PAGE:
Waterton is a pretty village with hanging baskets on many of the shops, plenty of gift shops and restaurants and on a Sunday afternoon in August, lots of people. As we were leaving the park around 2:00 there was a long line of traffic trying to enter the park. There are a couple of lakes and beaches within the park and they were quite busy. Parking was at a premium with many cars circling blocks just waiting for someone to pull out so they could quickly slide in. No one was showing any polite manners, just grabbing a parking spot!

Re-entry to the United States was very simple. They just asked how long we’d been in Canada, where we were going and if made any purchases. Then with a “welcome home”, they sent us on and we entered back into treelined forest. We did see a Watch for Cattle sign and wondered if there were free-roaming cattle on the highway. We did see more cattle as we headed back to St. Mary.

Since we went right by the entrance to Many Glacier we decided to go there. The approach to Many Glacier is possibly the most spectacular, most beautiful sight I have ever seen. The turquoise water of Sherburne Lake with the glacier topped mountains were absolutely breathtakingly beautiful. Of course, we got a few pics.

We continued up the “rough road ahead” and finally reached Many Glacier Hotel. We rode around the parking lots but as has been our lot this week the lots were full. Just as we were leaving someone pulled out and we snagged a space. We walked around a bit over the bridge and then climbed some of the boulders there. Amazingly we looked down and here came three mountain goats crossing the bridge and headed for the high lands. What a sight.

Ready with the bear spray!
Since Jerry was feeling better, we decided to take the Swiftcurrent Lake Trail. It was a 2.6 loop trail along a lot of vegetation. At times we were so surrounded by fir trees that I could image the days of Christmas coming. Several times we got a sniff of “Christmas”.

We returned to St Mary where we had to get gas for the car. Thank goodness it was for the car and not the RV. Gas was $3.49 and they were the only game in town!

Headed back to the campground and a restful evening as we are planning to be up early in the morning to hit Logan Pass.

Home Away From Home, Montana, National Park

Going to the Sun Road

We have gotten up every morning and pushed for three weeks so last night Jerry told me not to wake him this morning. He was going to sleep in no matter what we needed to do. Yeah, right, he was up by 7:00. He suggested we skip out usual breakfast and go over to the KOA pavilion for pancakes so we did. They were really good and a nice change.

Back at the coach we showered, dressed and were soon on the road to the park. We decided to just ride the Going to the Sun Road today and stop whenever we wanted to. We wanted to stop at Logan Pass for a hike but we were afraid we were probably too late to get a parking place. As we got to the park, we got the usual picture with the National Park sign, got the newspaper and then stopped at the first overlook only to discover that there was no chip in Jerry’s camera. I had downloaded yesterday’s pictures earlier this morning and had forgotten to put the chip back in. Plus, we had forgotten the bear spray and we thought we definitely needed that so back to the motor home we went.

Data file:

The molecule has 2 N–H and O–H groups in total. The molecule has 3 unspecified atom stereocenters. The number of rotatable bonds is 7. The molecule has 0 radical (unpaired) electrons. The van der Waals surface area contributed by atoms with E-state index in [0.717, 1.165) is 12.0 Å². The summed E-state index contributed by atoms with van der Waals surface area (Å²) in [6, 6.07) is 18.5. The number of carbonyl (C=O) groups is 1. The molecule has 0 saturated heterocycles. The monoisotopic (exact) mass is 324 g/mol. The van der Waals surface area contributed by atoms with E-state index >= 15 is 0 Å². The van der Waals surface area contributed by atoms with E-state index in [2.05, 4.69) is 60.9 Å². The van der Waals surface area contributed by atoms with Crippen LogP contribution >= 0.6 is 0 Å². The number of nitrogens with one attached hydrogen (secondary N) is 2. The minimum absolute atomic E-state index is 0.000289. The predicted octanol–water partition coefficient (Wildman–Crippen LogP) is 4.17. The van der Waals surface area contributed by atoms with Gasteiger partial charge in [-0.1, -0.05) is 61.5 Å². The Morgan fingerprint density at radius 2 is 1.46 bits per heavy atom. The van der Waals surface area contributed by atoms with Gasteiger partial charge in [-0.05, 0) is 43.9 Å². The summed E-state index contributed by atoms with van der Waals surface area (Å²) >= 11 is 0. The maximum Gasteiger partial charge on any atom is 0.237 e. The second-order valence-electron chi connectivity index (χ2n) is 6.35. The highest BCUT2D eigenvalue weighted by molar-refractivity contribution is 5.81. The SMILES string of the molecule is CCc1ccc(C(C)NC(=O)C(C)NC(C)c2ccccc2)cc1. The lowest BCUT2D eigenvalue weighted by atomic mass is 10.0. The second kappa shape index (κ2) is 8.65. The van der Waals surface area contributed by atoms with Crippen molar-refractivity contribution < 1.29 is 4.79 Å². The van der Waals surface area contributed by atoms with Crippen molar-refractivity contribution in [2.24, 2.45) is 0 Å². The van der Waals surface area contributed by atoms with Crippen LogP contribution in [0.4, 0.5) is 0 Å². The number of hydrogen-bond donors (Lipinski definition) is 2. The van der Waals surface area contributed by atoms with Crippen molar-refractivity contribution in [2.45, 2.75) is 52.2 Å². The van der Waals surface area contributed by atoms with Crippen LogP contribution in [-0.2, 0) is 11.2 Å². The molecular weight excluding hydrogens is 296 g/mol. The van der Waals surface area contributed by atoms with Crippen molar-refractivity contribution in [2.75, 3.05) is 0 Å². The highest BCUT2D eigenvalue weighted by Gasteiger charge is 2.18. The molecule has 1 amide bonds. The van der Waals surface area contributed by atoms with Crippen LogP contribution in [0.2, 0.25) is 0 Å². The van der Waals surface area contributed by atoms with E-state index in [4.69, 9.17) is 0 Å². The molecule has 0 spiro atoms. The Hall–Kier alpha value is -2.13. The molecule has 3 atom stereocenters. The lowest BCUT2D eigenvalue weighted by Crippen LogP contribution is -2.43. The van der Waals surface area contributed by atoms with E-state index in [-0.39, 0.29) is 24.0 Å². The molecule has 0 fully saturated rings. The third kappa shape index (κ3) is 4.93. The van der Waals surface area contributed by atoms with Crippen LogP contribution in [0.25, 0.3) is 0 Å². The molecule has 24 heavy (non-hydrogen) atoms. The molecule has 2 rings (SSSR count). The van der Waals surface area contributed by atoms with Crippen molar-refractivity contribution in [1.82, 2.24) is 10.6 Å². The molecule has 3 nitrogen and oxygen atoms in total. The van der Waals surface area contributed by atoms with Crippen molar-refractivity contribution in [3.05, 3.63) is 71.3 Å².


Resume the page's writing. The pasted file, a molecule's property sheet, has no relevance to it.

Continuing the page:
Gathering what we had earlier left behind we started again. The park was already quite a bit busier. We stopped at an overlook for a pic then continued on to Goose Island Viewpoint. Oh, how very beautiful. Jerry discovered another setting on his camera that allowed him to take a picture that seemed to define the depth of the glaciers. Hopefully, that will work because our normal pictures defy the surrounding beauty.

We stopped at still another and the glaciers are beautiful but the dead pine trees from an earlier fire cast a pall over the view. We stopped at Jackson Glacier Overlook where we learned that the fire started possibly by human hand on July 21, 2015, just four years ago yet the evidence of burned trees is still very obvious.

We stopped again, took some more pics of the faraway glaciers and then I turned around and looked across the road. Wow, just wow. We were right next to the foot of a mountain and it was most impressive. We need to remember to look at both sides of the road. I took a picture but again the dept was not apparent.

We rode through the parking lot at Logan Pass but we were indeed too late as every parking space was filled and there were many cars slowly driving around looking for a spot.

We continued on the Going to the Sun Road entering onto the curvy, narrow road that leads to West Glacier. I can see why they limit the size of vehicles traveling the road. The views are all so mesmerizing, so captivating, so indescribable, so amazing, so different and varying as the sun and shadows move through the skyline. Green growth, wildflowers of various colors juxtaposed with glaciers, some close enough to touch. At this point everywhere we looked it was green, no fire this far. 59 degrees and breezy so a pretty cool morning. We passed by the Weeping Wall but could not stop for a picture. By this time, 11:30, traffic was steady and heavy.

Our next glorious view was the Bird Woman Falls. We stopped at an overlook that looked over the vast expanse of forest and there among the growth tumbling down the mountains was Bird Woman Falls.

Continuing on we came to Lake MacDonald. What a beautiful area where the Lake MacDonald Lodge is located. There was also a picnic area where we had our picnic lunch.